Tuesday, March 27, 2007

Chapter 5, 10k



I have now written the first five chapters of the second draft, coming in at about 10k words. I covered the first step of my outline in the first three chapters, which ran about 6k words instead of 10k words as in the first draft.

This makes me happy. It's what I was shooting for the first time through, but things just ran long all the time. I'm leaving stuff out now, focusing on keeping what's most important. The result is a story that moves forward much more directly, with more momentum and continuity. It's tigher, leaner.

Regarding the "stuff" from my previous posting: I ended up moving most of it to an "outtakes" file and completely rewriting these chapters. It's worth it to take the time to get it right, especially at the beginning, the foundation of the story. Wasn't difficult, and successive versions improved naturally. One new chapter was amazingly solid the first time through. I definitely see where keeping at it is helping me over time to become a better writer. I know I can write, but my skills are continually sharpening. The more I practice the particular style I am using, the more natural it becomes (more about that in a later blog posting).

I'll have to rethink things a few times along the way, I'm sure, since I'm skipping scenes, consolidating them, and sometimes shuffling them around. This is not a major change to the story, just a refocusing, a narrowing of purpose. It's good to do this, the results are positive. I'm connecting with the "dramatic need" and the internal plot as well. I may change some chapters, or rewrite a bit of the new stuff, to redistribute the load between scenes/chapters, if I misjudge. Want to keep it in balance, moving forward plot point by plot point, without spending too much time on any one event.

I'm not limiting myself to simply retelling what I wrote in the first draft. The basic story will be the same, with a revised and improved ending. What is different this time is I am allowing myself to truly rewrite scenes, to reimagine them, to use a new take on them that might work better. I am drawing out differences between characters, heightening the pressures at work that are bearing down on the main character already at the beginning of the story. I am seeking ways to be more dramatic, or subtle, as the case may be, whatever will help convey the story and involve the Reader.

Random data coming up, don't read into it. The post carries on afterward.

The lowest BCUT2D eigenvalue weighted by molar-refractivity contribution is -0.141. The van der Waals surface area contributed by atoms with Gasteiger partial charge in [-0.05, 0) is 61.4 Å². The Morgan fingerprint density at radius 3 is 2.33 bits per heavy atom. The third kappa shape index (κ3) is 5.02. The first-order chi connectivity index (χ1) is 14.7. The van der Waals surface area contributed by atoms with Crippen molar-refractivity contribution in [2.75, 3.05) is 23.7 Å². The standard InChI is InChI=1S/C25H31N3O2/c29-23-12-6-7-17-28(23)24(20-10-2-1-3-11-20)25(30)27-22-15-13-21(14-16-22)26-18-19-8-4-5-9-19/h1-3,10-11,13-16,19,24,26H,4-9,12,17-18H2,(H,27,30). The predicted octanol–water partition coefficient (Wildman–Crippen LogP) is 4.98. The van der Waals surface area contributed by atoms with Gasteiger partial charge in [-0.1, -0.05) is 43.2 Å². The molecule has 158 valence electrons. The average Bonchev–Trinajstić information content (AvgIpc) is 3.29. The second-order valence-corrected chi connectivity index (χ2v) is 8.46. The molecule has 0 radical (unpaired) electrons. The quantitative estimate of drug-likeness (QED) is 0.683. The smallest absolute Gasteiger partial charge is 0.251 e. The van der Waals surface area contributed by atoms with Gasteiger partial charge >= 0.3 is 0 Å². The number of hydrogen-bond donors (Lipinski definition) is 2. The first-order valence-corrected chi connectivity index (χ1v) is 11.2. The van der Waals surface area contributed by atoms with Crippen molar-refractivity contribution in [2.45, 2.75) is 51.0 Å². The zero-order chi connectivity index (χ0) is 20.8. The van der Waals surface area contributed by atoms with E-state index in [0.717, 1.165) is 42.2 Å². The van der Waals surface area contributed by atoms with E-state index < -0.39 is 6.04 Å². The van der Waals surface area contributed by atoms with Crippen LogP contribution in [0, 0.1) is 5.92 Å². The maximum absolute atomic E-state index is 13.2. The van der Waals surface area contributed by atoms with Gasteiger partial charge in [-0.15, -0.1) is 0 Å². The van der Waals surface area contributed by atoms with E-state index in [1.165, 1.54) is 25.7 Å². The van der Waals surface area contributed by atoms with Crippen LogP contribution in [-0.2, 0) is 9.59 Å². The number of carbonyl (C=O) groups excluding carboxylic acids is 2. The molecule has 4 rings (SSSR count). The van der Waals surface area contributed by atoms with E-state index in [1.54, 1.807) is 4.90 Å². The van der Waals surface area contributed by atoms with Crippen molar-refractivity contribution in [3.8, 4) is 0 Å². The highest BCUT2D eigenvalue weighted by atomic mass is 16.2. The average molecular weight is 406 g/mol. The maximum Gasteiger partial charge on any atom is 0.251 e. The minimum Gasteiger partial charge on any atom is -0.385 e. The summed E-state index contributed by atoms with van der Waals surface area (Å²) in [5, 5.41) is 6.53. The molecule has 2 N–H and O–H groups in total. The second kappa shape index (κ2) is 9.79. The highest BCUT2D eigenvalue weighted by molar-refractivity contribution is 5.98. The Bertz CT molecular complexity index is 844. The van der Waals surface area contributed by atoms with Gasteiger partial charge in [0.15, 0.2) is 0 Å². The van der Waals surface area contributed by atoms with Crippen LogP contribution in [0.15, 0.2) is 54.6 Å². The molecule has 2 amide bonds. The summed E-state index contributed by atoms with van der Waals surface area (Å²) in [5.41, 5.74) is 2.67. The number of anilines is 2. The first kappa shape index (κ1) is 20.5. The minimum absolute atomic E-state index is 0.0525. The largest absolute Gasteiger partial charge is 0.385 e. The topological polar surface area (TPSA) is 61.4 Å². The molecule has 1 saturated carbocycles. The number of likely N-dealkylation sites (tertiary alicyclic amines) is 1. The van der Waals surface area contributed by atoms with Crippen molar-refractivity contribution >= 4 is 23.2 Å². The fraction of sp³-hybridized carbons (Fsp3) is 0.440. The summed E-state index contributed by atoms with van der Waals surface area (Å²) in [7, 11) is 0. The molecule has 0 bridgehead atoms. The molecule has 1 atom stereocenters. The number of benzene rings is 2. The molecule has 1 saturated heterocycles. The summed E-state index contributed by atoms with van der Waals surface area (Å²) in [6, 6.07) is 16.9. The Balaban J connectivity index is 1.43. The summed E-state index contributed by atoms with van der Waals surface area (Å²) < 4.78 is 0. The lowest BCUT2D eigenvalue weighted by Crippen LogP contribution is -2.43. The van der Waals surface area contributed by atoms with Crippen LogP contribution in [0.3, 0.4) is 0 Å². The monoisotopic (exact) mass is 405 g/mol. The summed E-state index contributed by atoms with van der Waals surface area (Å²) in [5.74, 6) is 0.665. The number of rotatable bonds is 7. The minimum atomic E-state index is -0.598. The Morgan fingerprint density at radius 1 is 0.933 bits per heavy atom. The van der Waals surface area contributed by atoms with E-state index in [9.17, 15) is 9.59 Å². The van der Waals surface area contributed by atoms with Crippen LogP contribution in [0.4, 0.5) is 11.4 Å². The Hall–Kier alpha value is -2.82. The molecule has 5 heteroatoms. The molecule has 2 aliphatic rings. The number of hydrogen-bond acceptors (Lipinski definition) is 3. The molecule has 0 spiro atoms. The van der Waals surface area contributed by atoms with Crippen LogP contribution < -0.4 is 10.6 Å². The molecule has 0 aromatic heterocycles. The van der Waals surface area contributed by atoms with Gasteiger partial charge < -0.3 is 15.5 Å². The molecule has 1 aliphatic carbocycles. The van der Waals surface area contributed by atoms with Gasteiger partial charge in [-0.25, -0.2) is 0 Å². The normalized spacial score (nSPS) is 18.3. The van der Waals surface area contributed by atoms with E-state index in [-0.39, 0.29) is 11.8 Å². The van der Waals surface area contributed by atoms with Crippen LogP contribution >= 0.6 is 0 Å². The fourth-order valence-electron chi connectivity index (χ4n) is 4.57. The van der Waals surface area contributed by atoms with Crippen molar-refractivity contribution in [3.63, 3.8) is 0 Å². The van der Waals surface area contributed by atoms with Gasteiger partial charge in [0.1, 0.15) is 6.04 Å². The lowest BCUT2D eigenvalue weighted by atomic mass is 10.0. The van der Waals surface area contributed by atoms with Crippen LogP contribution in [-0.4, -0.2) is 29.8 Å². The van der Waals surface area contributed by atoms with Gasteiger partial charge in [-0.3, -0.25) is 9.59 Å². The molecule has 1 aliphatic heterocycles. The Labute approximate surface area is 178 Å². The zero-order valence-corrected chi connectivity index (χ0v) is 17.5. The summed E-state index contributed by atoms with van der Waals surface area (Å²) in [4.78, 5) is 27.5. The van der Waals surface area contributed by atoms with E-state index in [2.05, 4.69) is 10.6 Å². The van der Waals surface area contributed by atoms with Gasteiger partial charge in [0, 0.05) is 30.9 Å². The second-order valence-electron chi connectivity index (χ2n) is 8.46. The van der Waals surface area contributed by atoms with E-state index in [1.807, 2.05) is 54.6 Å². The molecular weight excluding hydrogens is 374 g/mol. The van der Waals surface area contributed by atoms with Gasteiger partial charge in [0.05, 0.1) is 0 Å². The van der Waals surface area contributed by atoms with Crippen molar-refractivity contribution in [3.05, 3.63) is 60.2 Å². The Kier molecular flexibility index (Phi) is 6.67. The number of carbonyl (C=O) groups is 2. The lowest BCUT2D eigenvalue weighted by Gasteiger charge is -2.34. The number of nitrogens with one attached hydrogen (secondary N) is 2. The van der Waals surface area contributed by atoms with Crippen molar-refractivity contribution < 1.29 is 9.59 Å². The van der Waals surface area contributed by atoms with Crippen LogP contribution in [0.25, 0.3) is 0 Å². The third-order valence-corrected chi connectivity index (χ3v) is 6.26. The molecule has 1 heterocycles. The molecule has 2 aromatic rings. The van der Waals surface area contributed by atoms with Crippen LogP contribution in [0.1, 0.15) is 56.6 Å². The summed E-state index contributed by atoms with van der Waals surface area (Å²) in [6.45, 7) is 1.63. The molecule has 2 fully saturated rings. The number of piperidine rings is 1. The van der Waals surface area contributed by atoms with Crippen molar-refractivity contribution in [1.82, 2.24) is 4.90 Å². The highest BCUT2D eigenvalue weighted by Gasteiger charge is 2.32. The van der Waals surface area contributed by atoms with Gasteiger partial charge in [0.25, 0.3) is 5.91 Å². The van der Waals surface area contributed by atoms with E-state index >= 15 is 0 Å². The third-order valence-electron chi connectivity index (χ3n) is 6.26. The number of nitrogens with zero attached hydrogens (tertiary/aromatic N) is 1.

One example of this is one of the principal characters, a woman we meet early on in the novel who is of lasting importance (she reappears several times throughout the story). I am experimenting with a new way of depicting her, quite different from the way she appeared in the first draft. She is much more intense now, and quirky. Much more interesting and mysterious. She is also less friendly, more distant, and possibly scary. This is a great new development because it will heighten the suspense in some later scenes when other characters are present, and help provide a better basis for how the main character interacts with her later. It has even prompted me to rethink her involvement in some later scenes. That's not good, if my rewrite has me rethinking too much! However, this change would be significant but easy to integrate, so it doesn't put me off. Her attitude change has helped bring several pieces together more tightly, so I am happy however it turns out with her later role.